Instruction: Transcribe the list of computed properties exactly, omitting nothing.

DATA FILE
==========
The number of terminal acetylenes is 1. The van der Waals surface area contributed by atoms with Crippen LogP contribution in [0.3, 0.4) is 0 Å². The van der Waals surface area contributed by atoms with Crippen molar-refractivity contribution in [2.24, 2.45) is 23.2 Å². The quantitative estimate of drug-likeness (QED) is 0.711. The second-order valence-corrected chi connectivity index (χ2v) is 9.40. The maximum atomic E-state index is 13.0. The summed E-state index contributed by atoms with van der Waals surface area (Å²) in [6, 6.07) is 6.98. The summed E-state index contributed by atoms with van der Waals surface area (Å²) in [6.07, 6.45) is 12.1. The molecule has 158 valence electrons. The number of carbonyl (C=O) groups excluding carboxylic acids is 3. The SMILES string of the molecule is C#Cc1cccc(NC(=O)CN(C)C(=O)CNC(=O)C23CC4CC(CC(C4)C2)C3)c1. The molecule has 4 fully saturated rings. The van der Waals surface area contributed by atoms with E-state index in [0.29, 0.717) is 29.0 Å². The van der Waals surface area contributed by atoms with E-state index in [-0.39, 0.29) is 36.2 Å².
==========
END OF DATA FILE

The number of terminal acetylenes is 1. The van der Waals surface area contributed by atoms with Crippen LogP contribution in [0.3, 0.4) is 0 Å². The van der Waals surface area contributed by atoms with Crippen molar-refractivity contribution in [2.24, 2.45) is 23.2 Å². The quantitative estimate of drug-likeness (QED) is 0.711. The second-order valence-corrected chi connectivity index (χ2v) is 9.40. The maximum atomic E-state index is 13.0. The summed E-state index contributed by atoms with van der Waals surface area (Å²) in [6, 6.07) is 6.98. The summed E-state index contributed by atoms with van der Waals surface area (Å²) in [6.07, 6.45) is 12.1. The molecule has 158 valence electrons. The number of carbonyl (C=O) groups excluding carboxylic acids is 3. The SMILES string of the molecule is C#Cc1cccc(NC(=O)CN(C)C(=O)CNC(=O)C23CC4CC(CC(C4)C2)C3)c1. The molecule has 4 fully saturated rings. The van der Waals surface area contributed by atoms with E-state index in [0.29, 0.717) is 29.0 Å². The van der Waals surface area contributed by atoms with E-state index in [-0.39, 0.29) is 36.2 Å².